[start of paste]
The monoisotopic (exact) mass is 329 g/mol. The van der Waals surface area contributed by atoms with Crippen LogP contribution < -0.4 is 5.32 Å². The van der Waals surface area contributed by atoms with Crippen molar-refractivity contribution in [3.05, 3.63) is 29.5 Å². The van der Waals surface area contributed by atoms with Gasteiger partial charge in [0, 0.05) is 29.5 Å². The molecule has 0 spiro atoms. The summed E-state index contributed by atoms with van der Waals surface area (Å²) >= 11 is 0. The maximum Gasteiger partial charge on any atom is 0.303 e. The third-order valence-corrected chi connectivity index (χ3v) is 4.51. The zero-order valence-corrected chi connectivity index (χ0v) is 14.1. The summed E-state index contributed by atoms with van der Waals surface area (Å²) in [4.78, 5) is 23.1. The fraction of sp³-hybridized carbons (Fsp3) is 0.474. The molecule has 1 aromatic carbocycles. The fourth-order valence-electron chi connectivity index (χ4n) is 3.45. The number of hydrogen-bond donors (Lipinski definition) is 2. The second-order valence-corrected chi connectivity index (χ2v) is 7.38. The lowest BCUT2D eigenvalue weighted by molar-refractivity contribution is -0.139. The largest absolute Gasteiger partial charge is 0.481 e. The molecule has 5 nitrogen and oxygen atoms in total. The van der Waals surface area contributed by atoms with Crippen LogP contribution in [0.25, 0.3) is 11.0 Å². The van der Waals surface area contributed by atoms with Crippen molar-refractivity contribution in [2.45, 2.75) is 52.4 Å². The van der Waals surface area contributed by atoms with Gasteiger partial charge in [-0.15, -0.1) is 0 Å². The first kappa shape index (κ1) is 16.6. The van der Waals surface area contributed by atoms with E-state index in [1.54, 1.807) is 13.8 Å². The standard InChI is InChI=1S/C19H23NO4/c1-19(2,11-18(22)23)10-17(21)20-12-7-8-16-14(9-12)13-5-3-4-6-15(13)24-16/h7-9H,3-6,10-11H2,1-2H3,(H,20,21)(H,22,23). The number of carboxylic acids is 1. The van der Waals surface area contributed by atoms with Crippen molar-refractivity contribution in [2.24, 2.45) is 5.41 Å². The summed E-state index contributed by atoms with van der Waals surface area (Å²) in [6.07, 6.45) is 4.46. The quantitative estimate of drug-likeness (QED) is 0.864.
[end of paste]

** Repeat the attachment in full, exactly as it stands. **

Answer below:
The monoisotopic (exact) mass is 329 g/mol. The van der Waals surface area contributed by atoms with Crippen LogP contribution < -0.4 is 5.32 Å². The van der Waals surface area contributed by atoms with Crippen molar-refractivity contribution in [3.05, 3.63) is 29.5 Å². The van der Waals surface area contributed by atoms with Gasteiger partial charge in [0, 0.05) is 29.5 Å². The molecule has 0 spiro atoms. The summed E-state index contributed by atoms with van der Waals surface area (Å²) >= 11 is 0. The maximum Gasteiger partial charge on any atom is 0.303 e. The third-order valence-corrected chi connectivity index (χ3v) is 4.51. The zero-order valence-corrected chi connectivity index (χ0v) is 14.1. The summed E-state index contributed by atoms with van der Waals surface area (Å²) in [4.78, 5) is 23.1. The fraction of sp³-hybridized carbons (Fsp3) is 0.474. The molecule has 1 aromatic carbocycles. The fourth-order valence-electron chi connectivity index (χ4n) is 3.45. The number of hydrogen-bond donors (Lipinski definition) is 2. The second-order valence-corrected chi connectivity index (χ2v) is 7.38. The lowest BCUT2D eigenvalue weighted by molar-refractivity contribution is -0.139. The largest absolute Gasteiger partial charge is 0.481 e. The molecule has 5 nitrogen and oxygen atoms in total. The van der Waals surface area contributed by atoms with Crippen LogP contribution in [0.25, 0.3) is 11.0 Å². The van der Waals surface area contributed by atoms with Crippen molar-refractivity contribution in [2.45, 2.75) is 52.4 Å². The van der Waals surface area contributed by atoms with Gasteiger partial charge in [-0.15, -0.1) is 0 Å². The first kappa shape index (κ1) is 16.6. The van der Waals surface area contributed by atoms with E-state index in [1.54, 1.807) is 13.8 Å². The standard InChI is InChI=1S/C19H23NO4/c1-19(2,11-18(22)23)10-17(21)20-12-7-8-16-14(9-12)13-5-3-4-6-15(13)24-16/h7-9H,3-6,10-11H2,1-2H3,(H,20,21)(H,22,23). The number of carboxylic acids is 1. The van der Waals surface area contributed by atoms with Crippen molar-refractivity contribution in [2.24, 2.45) is 5.41 Å². The summed E-state index contributed by atoms with van der Waals surface area (Å²) in [6.07, 6.45) is 4.46. The quantitative estimate of drug-likeness (QED) is 0.864.